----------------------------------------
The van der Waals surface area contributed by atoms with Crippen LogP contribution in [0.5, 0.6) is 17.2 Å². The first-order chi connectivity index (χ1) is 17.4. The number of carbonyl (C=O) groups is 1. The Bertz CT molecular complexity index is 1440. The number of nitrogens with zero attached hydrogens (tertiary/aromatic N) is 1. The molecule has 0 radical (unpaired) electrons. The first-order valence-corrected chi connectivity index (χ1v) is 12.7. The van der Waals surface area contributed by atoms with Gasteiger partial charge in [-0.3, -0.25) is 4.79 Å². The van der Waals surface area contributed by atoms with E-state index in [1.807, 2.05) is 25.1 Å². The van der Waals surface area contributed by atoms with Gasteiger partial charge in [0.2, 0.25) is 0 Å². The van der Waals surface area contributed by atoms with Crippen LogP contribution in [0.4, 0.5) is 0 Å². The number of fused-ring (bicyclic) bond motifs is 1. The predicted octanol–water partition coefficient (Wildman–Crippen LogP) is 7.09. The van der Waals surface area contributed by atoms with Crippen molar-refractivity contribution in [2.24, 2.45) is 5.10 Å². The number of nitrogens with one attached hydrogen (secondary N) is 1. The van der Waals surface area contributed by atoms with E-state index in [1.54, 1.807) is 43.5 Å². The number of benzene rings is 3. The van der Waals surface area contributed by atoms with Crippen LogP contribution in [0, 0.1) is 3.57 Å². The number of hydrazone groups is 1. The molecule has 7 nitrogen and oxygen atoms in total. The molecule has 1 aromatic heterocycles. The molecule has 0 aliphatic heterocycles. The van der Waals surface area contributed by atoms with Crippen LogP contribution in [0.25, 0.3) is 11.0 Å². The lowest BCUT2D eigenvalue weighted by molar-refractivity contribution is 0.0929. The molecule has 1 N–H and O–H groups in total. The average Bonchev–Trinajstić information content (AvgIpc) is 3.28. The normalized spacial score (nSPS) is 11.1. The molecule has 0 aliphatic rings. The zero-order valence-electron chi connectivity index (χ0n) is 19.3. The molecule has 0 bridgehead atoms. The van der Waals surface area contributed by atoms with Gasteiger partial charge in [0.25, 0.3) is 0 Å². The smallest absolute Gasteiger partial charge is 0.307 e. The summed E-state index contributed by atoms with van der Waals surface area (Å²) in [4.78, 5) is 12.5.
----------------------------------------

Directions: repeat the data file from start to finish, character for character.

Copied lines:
The van der Waals surface area contributed by atoms with Crippen LogP contribution in [0.5, 0.6) is 17.2 Å². The first-order chi connectivity index (χ1) is 17.4. The number of carbonyl (C=O) groups is 1. The Bertz CT molecular complexity index is 1440. The number of nitrogens with zero attached hydrogens (tertiary/aromatic N) is 1. The molecule has 0 radical (unpaired) electrons. The first-order valence-corrected chi connectivity index (χ1v) is 12.7. The van der Waals surface area contributed by atoms with Gasteiger partial charge in [-0.3, -0.25) is 4.79 Å². The van der Waals surface area contributed by atoms with E-state index in [1.807, 2.05) is 25.1 Å². The van der Waals surface area contributed by atoms with Gasteiger partial charge in [0.2, 0.25) is 0 Å². The van der Waals surface area contributed by atoms with Crippen LogP contribution in [0.4, 0.5) is 0 Å². The number of fused-ring (bicyclic) bond motifs is 1. The predicted octanol–water partition coefficient (Wildman–Crippen LogP) is 7.09. The van der Waals surface area contributed by atoms with Crippen molar-refractivity contribution in [2.24, 2.45) is 5.10 Å². The number of nitrogens with one attached hydrogen (secondary N) is 1. The van der Waals surface area contributed by atoms with E-state index in [1.54, 1.807) is 43.5 Å². The number of benzene rings is 3. The van der Waals surface area contributed by atoms with Crippen LogP contribution in [0, 0.1) is 3.57 Å². The number of hydrazone groups is 1. The molecule has 7 nitrogen and oxygen atoms in total. The molecule has 1 aromatic heterocycles. The molecule has 0 aliphatic heterocycles. The van der Waals surface area contributed by atoms with Crippen LogP contribution in [0.25, 0.3) is 11.0 Å². The lowest BCUT2D eigenvalue weighted by molar-refractivity contribution is 0.0929. The molecule has 1 N–H and O–H groups in total. The average Bonchev–Trinajstić information content (AvgIpc) is 3.28. The normalized spacial score (nSPS) is 11.1. The molecule has 0 aliphatic rings. The zero-order valence-electron chi connectivity index (χ0n) is 19.3. The molecule has 0 bridgehead atoms. The van der Waals surface area contributed by atoms with Gasteiger partial charge in [0.25, 0.3) is 0 Å². The smallest absolute Gasteiger partial charge is 0.307 e. The summed E-state index contributed by atoms with van der Waals surface area (Å²) in [4.78, 5) is 12.5.